Classic Hand-Made Cars Roll Anew from Perkasie Specialty Garage

The owner had dropped out as a pre-med student at Temple University and used technical ability to buy British cars and find ways to fix them.


By Dan Shope of the Morning Call, August 1996

Michael Engard fixes toys. But don't take him your limping Barbies, frozen Lionel engines or rusted Flexible Flyers. Engard, 41, specializes in aging Jaguars, Triumphs, MGs and Land Rovers, cars which were on the road in Britain before the Beatles. "It's a luxury market," he explained from his 10-man shop in Perkasie recently. "This is discretionary cash for a lot of these people. It's a toy for many." Customers at Ragtops & Roadsters, which Engard opened in 1990, are willing to pay up to $150,000 and wait three years for their repairs, he said. Doing everything from a tune-up to a complete restoration of a pre-World War II car, the company's sales have grown steadily since the beginning [377% between 1994 and 1995 and expect another increase of 15% in 1996].

Upon delivery, Engard's customers are able to drive their British-made cars in parades, to car shows and, if brave, to malls. "I bought my used Austin-Healey 20 years ago," said Charlie Becht, an owner of Becht Engineering in Liberty Corner, NJ. "After enjoying it until about three years ago, I had to put it away. I figured I'd do the work myself. Then I saw an ad for Ragtops & Roadsters in the local newsletter for the Austin-Healey club. I went out to see them, and they worked on the car for two years. These are not appliances. They are not a refrigerator or a washing machine. British cars are different from Detroit. They are hand-made."

Jack Stoll, a purchasing manager for AEL-Tractor Corp., in Lansdale, paid $2,495 for his new MG Midget in 1973. He believes it's worth about $4,700 today, but he admits after restoring the car over a three-month period in 1995 "I have more than twice that amount of money in it." No worry, he said, because "This MG never let me down."

Americans' fascination for British cars began during the country's recovery from World War II, Engard said. "When they were importing cars, they were coming into Baltimore and New York as well as Los Angeles," Engard said. "They were also bringing them in to Houston and Seattle. We figure that about 25 percent of those cars came into this area." Thus, Engard estimates his market is 250,000 cars.

"After the war, England had no money," Engard said. "About 25 percent of their overall production, and 75 percent of their sports car production, came over here. The government said "export or die." The British had a stiff-upper-lip attitude. They felt their cars were the best, saying "We make this car, and here it is. They had no dealer network. They would send over some Englishman with a transmission. He'd go to a hotel somewhere and call up all the American dealers. They'd come to his room and he'd take the transmission apart on the table. That was their service network. They had no parts because they were selling cars, not parts. And to make things more complicated, there were about 1,000 car makers from Britain."

The post-war success was followed by a downturn in the market in the 1970s that left many owners clinging to their 20-year-old Land Rovers and MGs. While fuel-efficient and high-quality Japanese cars damaged American automakers, they nearly destroyed the British.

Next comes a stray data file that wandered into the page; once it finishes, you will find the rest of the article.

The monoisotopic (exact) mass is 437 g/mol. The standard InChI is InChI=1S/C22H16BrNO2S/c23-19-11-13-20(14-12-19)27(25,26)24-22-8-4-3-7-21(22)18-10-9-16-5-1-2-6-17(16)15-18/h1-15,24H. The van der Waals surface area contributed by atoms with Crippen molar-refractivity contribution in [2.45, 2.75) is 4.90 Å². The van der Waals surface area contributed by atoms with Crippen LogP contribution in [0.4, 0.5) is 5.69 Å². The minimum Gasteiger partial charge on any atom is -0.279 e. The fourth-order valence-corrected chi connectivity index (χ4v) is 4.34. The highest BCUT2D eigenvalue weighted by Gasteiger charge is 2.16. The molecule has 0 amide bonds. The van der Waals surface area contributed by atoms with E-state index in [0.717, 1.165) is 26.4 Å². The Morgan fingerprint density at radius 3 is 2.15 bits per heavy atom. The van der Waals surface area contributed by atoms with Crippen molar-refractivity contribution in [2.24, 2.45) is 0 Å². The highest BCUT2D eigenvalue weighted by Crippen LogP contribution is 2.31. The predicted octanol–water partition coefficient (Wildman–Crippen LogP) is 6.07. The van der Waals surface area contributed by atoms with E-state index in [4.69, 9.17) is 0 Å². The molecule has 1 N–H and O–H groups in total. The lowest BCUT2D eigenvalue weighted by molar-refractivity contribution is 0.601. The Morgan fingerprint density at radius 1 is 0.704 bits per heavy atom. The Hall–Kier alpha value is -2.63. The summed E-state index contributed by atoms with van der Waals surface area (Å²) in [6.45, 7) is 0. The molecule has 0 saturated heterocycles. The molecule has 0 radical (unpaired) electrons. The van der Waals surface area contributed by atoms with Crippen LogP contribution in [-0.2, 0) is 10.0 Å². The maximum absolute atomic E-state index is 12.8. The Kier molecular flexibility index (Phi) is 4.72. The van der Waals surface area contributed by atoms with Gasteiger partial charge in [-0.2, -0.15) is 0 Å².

"In the mid-1970s, the British dealer network collapsed," Engard said. "There were no sources for parts, so no one could fix the cars. For many of the cars, there was nothing wrong except for some little part." It was about that time that Engard dropped out as a pre-med student at Temple University and used his technical ability to buy British cars and find ways to fix them. "You could buy the cars for $50 at that point, put them in a garage and buy another car for the parts," he said.

In the 1970s and early 1980s, Engard worked at various garages and car dealerships, doing everything from restoring buses to joining a pit crew for a Toyota racing team. But when he found a home on South 4th Street in Perkasie, he found a suitable building to start the business and room nearby to expand. Ragtops & Roadsters now occupies a two-car garage, a 1,500-square-foot building and a former warehouse measuring 6,000 square feet.

"Gas stations and dealerships pride themselves in getting things in and out the same day," Engard said. "We have done almost 100 cars this year and I would guess only one of two of them have gone out the same day." Now, the British automobile manufacturing industry is on a revival. For the first time since 1975, the country's passenger car production exceeded 1.5 million units, according to Automotive Industries magazine. The industry has gained new life, thanks to the takeover of domestic firms by foreign automakers, which have brought innovative work rules to Britain. Rover has become a German BMW and Jaguar is now an American Ford. But that doesn't mean the prices are any more affordable, allowing a market for repairing older cars.

"You can buy a new Jaguar for $60,000, a Lotus for $90,000 and a Rolls for $150,000," Engard said. "It's not assembly line production the way Americans do it. For instance, the Morgan factory recently upped production to eight cars per week, up from seven."

Few junk the British cars.

A note pinned on Ragtops & Roadsters bulletin board explained it all:
You know you're an MG car girl when:
You ask for tools for Christmas.
That man in the auto parts store knows you by name.
You would rather get a package from Victoria British than Victoria Secret.